Few Words About Afghanistan
A stop on the hippie trail from the 1960s, years of war have ravaged beautiful Afghanistan. Renowned for mountains and its epic countryside, also explore historic websites such as the Buddha statues of Bamiyan and breathe mountain setting travellers came to socialize with local communities. They were happy occasions.
These days are all gone. That the Taliban destroyed all of the nation's monuments, although its allies and the united states destroyed what was left of the infrastructure of Afghanistan. It is going to be a time before Afghanistan is restored to its prior glory, with tens of thousands of peacekeeping troops working in the country and pockets of battling with continuing.
Travellers are advised against visiting with Afghanistan. Some adventurous excursions are being offered by tour companies and also there are reports in certain quarters of interest and increased reservations. Authorities place tourist amounts in under 20,000, even though they claim it's slowly increasing.
Tending to take from the war-ravaged although historical town of mountain villages fortifications, Kabul and some websites, tours have been conducted in groups and are inclined to be pricey.
Guides make the point that for most Afghans, life has continued as it has for decades. Indeed of those travelers who do make it they inform with indications of the surprising normality of Kabul, of the instability. The country also remains a melting pot of tribal and ethnic groups.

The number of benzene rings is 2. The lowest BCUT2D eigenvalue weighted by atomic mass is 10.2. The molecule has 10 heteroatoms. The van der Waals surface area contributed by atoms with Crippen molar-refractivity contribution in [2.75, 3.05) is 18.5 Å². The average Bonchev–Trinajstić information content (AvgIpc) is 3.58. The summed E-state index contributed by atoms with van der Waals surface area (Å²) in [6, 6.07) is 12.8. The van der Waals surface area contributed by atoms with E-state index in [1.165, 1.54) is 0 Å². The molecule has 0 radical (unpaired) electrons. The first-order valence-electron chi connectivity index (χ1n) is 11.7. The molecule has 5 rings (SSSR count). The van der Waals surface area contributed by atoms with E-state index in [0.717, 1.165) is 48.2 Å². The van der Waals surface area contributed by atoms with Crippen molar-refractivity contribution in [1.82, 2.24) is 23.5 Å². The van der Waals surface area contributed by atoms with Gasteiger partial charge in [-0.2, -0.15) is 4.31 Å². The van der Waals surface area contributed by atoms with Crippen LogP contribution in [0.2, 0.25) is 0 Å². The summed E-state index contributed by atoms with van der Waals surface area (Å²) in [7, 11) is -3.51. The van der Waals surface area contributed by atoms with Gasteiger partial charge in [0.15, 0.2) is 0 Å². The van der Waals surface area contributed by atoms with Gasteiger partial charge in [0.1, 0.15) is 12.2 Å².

Despite hopes that tourism could return to the historical country every area of Afghanistan remains dangerous as insurgents continue to undermine the fragile democracy. Private security is advocated, because is a tour business and travel insurance, if you do decide to travel to Afghanistan. Before traveling Constantly check office advice.
Facts about the Afghanistan
Data based on the latest United Nations Population Division estimates.
Kabul - the capital of Afghanistan
May 25, 2020
Languages of Afghanistan
- Afghan Persian or Dari (official) 50%
- Pashto (official) 35%
- Turkic languages (primarily Uzbek and Turkmen) 11%
- 30 minor languages (primarily Balochi and Pashai) 4%
- much bilingualism
- but Dari functions as the lingua franca